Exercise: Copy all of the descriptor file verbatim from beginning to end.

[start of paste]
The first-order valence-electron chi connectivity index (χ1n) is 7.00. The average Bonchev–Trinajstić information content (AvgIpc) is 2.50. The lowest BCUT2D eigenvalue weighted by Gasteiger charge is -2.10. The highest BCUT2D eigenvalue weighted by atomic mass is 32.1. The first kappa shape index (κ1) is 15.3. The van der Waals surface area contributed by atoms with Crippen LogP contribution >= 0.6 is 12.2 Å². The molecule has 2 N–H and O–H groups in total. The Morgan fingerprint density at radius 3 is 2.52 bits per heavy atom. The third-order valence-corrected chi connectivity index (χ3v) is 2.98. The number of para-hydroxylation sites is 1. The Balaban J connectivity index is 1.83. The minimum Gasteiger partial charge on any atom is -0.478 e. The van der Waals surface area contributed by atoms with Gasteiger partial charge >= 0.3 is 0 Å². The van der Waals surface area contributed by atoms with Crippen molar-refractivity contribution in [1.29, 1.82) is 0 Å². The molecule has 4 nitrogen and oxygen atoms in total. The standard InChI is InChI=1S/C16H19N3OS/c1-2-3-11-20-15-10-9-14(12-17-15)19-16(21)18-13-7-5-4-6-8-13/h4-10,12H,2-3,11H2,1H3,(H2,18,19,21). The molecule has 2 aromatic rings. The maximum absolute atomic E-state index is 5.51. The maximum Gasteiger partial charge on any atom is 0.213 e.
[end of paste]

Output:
The first-order valence-electron chi connectivity index (χ1n) is 7.00. The average Bonchev–Trinajstić information content (AvgIpc) is 2.50. The lowest BCUT2D eigenvalue weighted by Gasteiger charge is -2.10. The highest BCUT2D eigenvalue weighted by atomic mass is 32.1. The first kappa shape index (κ1) is 15.3. The van der Waals surface area contributed by atoms with Crippen LogP contribution >= 0.6 is 12.2 Å². The molecule has 2 N–H and O–H groups in total. The Morgan fingerprint density at radius 3 is 2.52 bits per heavy atom. The third-order valence-corrected chi connectivity index (χ3v) is 2.98. The number of para-hydroxylation sites is 1. The Balaban J connectivity index is 1.83. The minimum Gasteiger partial charge on any atom is -0.478 e. The van der Waals surface area contributed by atoms with Gasteiger partial charge >= 0.3 is 0 Å². The van der Waals surface area contributed by atoms with Crippen molar-refractivity contribution in [1.29, 1.82) is 0 Å². The molecule has 4 nitrogen and oxygen atoms in total. The standard InChI is InChI=1S/C16H19N3OS/c1-2-3-11-20-15-10-9-14(12-17-15)19-16(21)18-13-7-5-4-6-8-13/h4-10,12H,2-3,11H2,1H3,(H2,18,19,21). The molecule has 2 aromatic rings. The maximum absolute atomic E-state index is 5.51. The maximum Gasteiger partial charge on any atom is 0.213 e.